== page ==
Congenital hypothyroidism (hy-poh-thy-roi-diz-uhm) (CH) is a condition found in newborns. Congenital means that they are born with this condition. All babies are tested for this within the first week of life as part of the newborn screen.
When a baby has CH, the thyroid gland is not making enough hormones for the brain and body to grow and develop.
CH can easily be treated with a daily medicine. Children who do not take medicine to treat hypothyroidism will have trouble with growing and developing. Most children take this medication for life.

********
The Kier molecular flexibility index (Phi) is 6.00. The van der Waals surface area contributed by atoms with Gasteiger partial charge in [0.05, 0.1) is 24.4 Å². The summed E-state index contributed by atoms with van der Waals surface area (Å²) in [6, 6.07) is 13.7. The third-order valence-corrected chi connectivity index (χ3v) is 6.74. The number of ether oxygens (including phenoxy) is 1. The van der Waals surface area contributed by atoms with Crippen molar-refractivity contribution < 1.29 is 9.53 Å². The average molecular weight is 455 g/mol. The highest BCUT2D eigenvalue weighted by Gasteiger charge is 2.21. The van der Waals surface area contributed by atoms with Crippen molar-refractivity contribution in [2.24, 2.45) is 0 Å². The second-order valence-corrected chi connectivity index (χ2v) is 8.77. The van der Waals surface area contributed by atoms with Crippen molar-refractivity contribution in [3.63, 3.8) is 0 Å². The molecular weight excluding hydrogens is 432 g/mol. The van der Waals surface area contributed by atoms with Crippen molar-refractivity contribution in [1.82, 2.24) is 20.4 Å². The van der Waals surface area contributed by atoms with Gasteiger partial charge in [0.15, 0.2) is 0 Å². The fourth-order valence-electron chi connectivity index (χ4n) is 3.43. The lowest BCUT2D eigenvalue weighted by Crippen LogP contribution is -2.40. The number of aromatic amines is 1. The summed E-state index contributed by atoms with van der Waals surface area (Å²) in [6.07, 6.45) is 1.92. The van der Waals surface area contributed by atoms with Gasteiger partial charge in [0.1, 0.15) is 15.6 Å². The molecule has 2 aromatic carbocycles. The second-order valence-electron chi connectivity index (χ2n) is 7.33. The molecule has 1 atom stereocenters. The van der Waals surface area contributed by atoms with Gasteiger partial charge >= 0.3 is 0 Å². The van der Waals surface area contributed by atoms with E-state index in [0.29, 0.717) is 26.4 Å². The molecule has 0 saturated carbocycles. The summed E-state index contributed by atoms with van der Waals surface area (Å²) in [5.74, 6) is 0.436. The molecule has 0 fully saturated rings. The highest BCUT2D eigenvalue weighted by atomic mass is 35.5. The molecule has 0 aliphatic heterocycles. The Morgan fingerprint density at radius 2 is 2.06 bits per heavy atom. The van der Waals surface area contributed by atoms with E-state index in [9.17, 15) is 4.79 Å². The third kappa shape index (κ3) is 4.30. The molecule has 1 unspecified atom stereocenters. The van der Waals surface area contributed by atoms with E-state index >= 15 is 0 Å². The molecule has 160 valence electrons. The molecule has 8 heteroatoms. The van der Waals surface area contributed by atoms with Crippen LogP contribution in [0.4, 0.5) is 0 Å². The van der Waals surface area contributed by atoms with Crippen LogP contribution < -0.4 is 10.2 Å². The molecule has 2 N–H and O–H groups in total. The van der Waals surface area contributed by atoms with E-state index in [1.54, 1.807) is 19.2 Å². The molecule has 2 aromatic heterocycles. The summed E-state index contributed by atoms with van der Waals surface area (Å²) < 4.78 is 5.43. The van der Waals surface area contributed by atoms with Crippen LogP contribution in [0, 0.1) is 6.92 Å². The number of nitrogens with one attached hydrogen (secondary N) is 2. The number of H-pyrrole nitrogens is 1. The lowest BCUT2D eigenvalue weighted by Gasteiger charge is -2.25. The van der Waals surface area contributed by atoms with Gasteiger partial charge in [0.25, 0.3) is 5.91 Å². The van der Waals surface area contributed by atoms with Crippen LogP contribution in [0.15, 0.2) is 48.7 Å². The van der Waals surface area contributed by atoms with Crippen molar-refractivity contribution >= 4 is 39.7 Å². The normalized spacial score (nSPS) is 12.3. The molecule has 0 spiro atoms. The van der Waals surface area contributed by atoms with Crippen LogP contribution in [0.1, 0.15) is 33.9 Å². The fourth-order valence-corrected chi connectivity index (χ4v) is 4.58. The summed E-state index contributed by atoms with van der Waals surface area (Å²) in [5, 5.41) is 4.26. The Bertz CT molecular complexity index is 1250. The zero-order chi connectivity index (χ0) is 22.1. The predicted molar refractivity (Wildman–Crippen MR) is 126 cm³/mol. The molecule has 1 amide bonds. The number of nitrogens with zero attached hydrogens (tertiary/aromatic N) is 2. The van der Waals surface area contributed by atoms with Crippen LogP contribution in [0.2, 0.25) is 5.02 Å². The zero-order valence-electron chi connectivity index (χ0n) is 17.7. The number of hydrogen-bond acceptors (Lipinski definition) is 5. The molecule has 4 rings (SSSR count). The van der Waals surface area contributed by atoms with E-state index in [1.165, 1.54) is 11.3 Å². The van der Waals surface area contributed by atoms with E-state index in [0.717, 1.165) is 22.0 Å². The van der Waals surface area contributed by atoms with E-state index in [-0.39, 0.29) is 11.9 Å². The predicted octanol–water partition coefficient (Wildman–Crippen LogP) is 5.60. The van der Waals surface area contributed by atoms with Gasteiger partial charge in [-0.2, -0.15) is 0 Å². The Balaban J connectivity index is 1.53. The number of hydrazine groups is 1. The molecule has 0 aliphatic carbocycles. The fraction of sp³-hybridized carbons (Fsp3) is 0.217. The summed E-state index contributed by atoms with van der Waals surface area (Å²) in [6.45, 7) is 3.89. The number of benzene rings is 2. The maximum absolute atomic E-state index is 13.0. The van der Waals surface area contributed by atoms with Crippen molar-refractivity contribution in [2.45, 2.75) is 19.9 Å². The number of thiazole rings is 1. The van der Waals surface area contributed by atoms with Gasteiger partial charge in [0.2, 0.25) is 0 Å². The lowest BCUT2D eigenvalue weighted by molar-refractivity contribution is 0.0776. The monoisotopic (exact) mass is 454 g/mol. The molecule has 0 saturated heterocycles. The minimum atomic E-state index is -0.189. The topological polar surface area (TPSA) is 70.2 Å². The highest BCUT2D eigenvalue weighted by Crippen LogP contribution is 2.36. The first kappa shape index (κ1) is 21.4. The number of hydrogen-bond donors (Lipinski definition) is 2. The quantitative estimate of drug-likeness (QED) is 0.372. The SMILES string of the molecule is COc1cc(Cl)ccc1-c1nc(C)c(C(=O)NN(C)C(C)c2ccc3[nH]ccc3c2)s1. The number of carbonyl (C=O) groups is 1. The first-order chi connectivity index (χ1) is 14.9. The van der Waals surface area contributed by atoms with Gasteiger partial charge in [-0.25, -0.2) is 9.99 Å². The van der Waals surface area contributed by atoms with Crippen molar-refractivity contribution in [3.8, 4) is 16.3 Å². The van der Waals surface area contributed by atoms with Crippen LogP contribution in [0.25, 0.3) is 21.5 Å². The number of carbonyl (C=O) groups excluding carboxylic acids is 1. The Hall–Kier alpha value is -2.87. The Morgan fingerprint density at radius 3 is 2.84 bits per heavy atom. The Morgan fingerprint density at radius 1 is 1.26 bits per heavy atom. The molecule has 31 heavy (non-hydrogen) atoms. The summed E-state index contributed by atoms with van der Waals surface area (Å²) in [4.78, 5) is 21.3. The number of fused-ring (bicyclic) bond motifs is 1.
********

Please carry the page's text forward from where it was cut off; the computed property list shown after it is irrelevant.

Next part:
The thyroid gland is found in the neck and is shaped like a butterfly. The thyroid gland makes thyroid hormone that is important for growth and development. This hormone is also important for energy and for the heart, liver, kidneys and skin.
The brain makes a hormone called thyroid-stimulating hormone (TSH). When a child’s TSH is too high, the brain works hard to tell the thyroid to make more thyroid hormone. The thyroid gland cannot respond to the signal from the brain so babies with congenital hypothyroidism who are not on medicine will have a high TSH.